Single-Leaf Ash (Fraxinus anomala)
Other Names: dwarf ash
Family: Oleaceae (Olive Family)
Description: may grow up to 6 m tall, though most individuals are shorter and more shrub-like in this area. Bark is dark brown and furrowed. Single leaves are broad, 1½-2 inches long and 1-2 inches wide, with a pointed or somewhat rounded tip. Leaf edges may be slightly serrated. Whitish-greenish flower are ⅛ inches long and produce flattened winged fruit up to ¾ inches long.
Range: occurs throughout the Rocky Mountain Region from Nevada to Colorado and south to New Mexico and Arizona. It grows most commonly at Colorado National Monument in canyon bottoms.
Did you know: as the single-leaf ash's species name anomala suggests, this shrub-like tree is an anomaly among ash trees. While the leaves of most ash trees are characteristically compound (split into multiple leaves), the leaves of the single-leaf ash are unsplit. This may be an adaptation for survival in the hot, arid environments in which the single-leaf ash lives: unsplit leaves reduce the surface area through which water is lost by a process called transpiration.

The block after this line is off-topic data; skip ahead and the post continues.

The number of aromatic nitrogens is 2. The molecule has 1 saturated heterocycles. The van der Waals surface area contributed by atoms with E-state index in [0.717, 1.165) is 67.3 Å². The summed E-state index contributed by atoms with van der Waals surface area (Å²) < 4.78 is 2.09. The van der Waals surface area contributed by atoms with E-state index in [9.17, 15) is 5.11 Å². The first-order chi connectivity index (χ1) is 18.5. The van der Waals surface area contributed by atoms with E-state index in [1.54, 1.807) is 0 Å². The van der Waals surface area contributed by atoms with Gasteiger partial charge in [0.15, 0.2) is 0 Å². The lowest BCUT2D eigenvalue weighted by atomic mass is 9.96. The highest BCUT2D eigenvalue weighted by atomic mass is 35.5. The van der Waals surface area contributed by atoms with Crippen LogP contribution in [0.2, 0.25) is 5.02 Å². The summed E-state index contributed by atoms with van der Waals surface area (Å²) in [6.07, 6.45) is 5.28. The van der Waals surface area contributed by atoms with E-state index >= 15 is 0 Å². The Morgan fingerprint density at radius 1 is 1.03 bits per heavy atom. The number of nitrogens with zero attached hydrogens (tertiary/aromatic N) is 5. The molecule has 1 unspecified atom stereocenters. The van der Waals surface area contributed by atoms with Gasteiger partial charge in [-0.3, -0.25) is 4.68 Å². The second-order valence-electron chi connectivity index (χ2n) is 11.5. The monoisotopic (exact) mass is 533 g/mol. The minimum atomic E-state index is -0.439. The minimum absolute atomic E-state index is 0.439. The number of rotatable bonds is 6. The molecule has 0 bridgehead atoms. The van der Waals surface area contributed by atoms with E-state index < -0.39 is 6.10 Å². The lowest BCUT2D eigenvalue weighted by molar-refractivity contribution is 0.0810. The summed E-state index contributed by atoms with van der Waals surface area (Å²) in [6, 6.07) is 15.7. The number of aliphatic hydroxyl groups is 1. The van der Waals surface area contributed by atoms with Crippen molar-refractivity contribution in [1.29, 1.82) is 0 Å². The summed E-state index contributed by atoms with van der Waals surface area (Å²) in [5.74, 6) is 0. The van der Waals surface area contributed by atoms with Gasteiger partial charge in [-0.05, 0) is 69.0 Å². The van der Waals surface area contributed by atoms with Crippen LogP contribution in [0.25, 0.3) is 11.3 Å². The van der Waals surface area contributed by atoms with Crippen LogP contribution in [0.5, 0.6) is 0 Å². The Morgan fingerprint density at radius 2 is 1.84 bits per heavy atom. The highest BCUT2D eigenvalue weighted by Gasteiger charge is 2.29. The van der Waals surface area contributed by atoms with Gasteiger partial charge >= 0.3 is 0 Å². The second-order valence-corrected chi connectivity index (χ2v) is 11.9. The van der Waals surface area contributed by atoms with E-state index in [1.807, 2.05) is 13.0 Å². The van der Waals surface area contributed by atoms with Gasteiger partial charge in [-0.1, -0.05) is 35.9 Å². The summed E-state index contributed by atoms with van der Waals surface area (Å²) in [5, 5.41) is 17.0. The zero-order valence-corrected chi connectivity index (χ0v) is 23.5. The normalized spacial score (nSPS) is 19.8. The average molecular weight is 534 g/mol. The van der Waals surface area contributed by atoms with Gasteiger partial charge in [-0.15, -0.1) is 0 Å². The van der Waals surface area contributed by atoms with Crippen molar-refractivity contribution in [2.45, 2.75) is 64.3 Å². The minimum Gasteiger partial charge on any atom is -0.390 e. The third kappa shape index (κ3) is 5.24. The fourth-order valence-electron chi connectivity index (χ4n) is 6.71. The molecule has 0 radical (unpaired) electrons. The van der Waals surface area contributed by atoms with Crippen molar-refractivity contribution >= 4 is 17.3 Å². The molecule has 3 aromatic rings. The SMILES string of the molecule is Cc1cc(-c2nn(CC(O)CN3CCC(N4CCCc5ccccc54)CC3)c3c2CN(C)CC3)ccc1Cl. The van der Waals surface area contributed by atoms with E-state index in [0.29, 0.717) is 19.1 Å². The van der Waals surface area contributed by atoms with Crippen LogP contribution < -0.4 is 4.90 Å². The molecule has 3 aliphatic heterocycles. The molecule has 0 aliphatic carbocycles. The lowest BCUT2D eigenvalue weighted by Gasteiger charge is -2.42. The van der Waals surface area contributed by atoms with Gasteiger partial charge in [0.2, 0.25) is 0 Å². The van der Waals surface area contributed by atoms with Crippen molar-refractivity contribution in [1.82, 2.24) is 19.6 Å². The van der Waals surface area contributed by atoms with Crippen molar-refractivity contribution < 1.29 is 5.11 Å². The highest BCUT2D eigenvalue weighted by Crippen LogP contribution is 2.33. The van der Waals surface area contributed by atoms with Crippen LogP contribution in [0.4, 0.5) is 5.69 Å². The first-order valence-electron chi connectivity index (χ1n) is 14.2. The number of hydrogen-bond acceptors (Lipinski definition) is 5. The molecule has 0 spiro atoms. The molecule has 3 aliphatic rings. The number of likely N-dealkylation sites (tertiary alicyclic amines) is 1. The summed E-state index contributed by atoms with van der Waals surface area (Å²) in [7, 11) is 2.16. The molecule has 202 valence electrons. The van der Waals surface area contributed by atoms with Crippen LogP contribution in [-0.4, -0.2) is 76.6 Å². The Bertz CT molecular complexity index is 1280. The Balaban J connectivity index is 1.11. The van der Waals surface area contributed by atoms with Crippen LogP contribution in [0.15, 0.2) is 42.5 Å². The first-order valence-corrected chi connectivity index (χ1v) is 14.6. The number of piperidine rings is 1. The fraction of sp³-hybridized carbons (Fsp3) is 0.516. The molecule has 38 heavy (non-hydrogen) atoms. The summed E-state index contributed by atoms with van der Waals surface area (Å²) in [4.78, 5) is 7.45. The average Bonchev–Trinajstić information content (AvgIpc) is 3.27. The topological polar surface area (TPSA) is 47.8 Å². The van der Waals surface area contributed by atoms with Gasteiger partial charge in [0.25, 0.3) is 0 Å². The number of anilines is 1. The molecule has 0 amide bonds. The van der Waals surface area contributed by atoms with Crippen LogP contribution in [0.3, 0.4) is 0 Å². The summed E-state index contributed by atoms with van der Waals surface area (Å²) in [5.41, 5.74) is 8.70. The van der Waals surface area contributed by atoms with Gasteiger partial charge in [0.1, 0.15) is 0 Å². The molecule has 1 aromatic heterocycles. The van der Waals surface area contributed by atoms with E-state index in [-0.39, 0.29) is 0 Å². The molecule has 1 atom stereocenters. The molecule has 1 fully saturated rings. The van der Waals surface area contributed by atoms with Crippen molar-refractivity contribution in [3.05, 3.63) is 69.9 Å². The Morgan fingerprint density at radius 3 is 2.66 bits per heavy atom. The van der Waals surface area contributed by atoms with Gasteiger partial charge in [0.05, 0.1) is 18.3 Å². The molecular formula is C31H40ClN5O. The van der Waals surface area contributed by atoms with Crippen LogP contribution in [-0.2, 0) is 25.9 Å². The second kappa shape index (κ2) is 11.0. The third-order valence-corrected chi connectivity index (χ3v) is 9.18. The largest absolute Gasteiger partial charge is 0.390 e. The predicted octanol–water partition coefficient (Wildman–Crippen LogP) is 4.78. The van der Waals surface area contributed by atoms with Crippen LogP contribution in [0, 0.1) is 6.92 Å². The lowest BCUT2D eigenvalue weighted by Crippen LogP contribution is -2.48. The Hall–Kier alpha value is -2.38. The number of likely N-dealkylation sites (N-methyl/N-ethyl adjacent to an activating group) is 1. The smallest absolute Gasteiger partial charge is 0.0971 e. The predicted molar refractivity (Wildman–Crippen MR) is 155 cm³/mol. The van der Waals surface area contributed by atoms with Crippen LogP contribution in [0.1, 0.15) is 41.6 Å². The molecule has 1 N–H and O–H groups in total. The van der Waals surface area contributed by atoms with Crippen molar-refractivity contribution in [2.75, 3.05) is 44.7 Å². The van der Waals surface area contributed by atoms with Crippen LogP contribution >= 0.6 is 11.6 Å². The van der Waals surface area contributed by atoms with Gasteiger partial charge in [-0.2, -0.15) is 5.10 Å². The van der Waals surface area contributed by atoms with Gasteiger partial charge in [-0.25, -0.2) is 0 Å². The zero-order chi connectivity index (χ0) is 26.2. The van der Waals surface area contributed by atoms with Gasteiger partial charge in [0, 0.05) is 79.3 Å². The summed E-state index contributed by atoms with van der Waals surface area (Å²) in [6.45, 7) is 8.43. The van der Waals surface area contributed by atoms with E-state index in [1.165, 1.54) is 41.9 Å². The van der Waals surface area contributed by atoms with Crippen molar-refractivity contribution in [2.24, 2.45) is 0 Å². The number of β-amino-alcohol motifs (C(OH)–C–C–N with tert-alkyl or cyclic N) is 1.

Did You Know?
Independence Monument is all that remains of a continuous ridge that once formed a wall between Monument and Wedding Canyons. A cap of durable Kayenta rock has protected this picturesque 450 feet (137 meters) high monolith from the relentless erosion that carried away the surrounding rock.